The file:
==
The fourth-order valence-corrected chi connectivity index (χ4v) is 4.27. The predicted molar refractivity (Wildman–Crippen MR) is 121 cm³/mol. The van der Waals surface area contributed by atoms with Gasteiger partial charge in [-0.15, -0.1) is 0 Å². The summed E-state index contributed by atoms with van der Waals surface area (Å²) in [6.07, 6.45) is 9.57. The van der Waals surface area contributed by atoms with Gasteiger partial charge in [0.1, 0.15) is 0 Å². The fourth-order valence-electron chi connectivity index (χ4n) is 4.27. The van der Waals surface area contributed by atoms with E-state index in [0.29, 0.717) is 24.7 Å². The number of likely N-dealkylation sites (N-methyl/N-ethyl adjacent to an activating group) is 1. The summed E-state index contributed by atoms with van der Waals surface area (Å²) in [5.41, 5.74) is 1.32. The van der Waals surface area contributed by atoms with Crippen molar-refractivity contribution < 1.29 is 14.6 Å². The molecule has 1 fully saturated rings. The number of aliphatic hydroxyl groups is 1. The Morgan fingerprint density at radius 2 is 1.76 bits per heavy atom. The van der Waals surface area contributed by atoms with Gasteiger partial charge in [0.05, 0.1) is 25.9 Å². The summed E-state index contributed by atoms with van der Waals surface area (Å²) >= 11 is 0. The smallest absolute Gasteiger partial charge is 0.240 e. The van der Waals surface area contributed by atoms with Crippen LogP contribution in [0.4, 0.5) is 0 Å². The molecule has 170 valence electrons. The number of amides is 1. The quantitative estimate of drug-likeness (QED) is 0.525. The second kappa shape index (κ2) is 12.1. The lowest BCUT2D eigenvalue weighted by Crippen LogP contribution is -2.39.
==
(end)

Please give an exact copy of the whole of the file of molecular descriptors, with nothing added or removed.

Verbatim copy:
The fourth-order valence-corrected chi connectivity index (χ4v) is 4.27. The predicted molar refractivity (Wildman–Crippen MR) is 121 cm³/mol. The van der Waals surface area contributed by atoms with Gasteiger partial charge in [-0.15, -0.1) is 0 Å². The summed E-state index contributed by atoms with van der Waals surface area (Å²) in [6.07, 6.45) is 9.57. The van der Waals surface area contributed by atoms with Gasteiger partial charge in [0.1, 0.15) is 0 Å². The fourth-order valence-electron chi connectivity index (χ4n) is 4.27. The van der Waals surface area contributed by atoms with E-state index in [0.29, 0.717) is 24.7 Å². The number of likely N-dealkylation sites (N-methyl/N-ethyl adjacent to an activating group) is 1. The summed E-state index contributed by atoms with van der Waals surface area (Å²) in [5.41, 5.74) is 1.32. The van der Waals surface area contributed by atoms with Crippen molar-refractivity contribution < 1.29 is 14.6 Å². The molecule has 1 fully saturated rings. The number of aliphatic hydroxyl groups is 1. The Morgan fingerprint density at radius 2 is 1.76 bits per heavy atom. The van der Waals surface area contributed by atoms with Gasteiger partial charge in [0.05, 0.1) is 25.9 Å². The summed E-state index contributed by atoms with van der Waals surface area (Å²) >= 11 is 0. The smallest absolute Gasteiger partial charge is 0.240 e. The van der Waals surface area contributed by atoms with Crippen LogP contribution in [0.4, 0.5) is 0 Å². The molecule has 170 valence electrons. The number of amides is 1. The quantitative estimate of drug-likeness (QED) is 0.525. The second kappa shape index (κ2) is 12.1. The lowest BCUT2D eigenvalue weighted by Crippen LogP contribution is -2.39.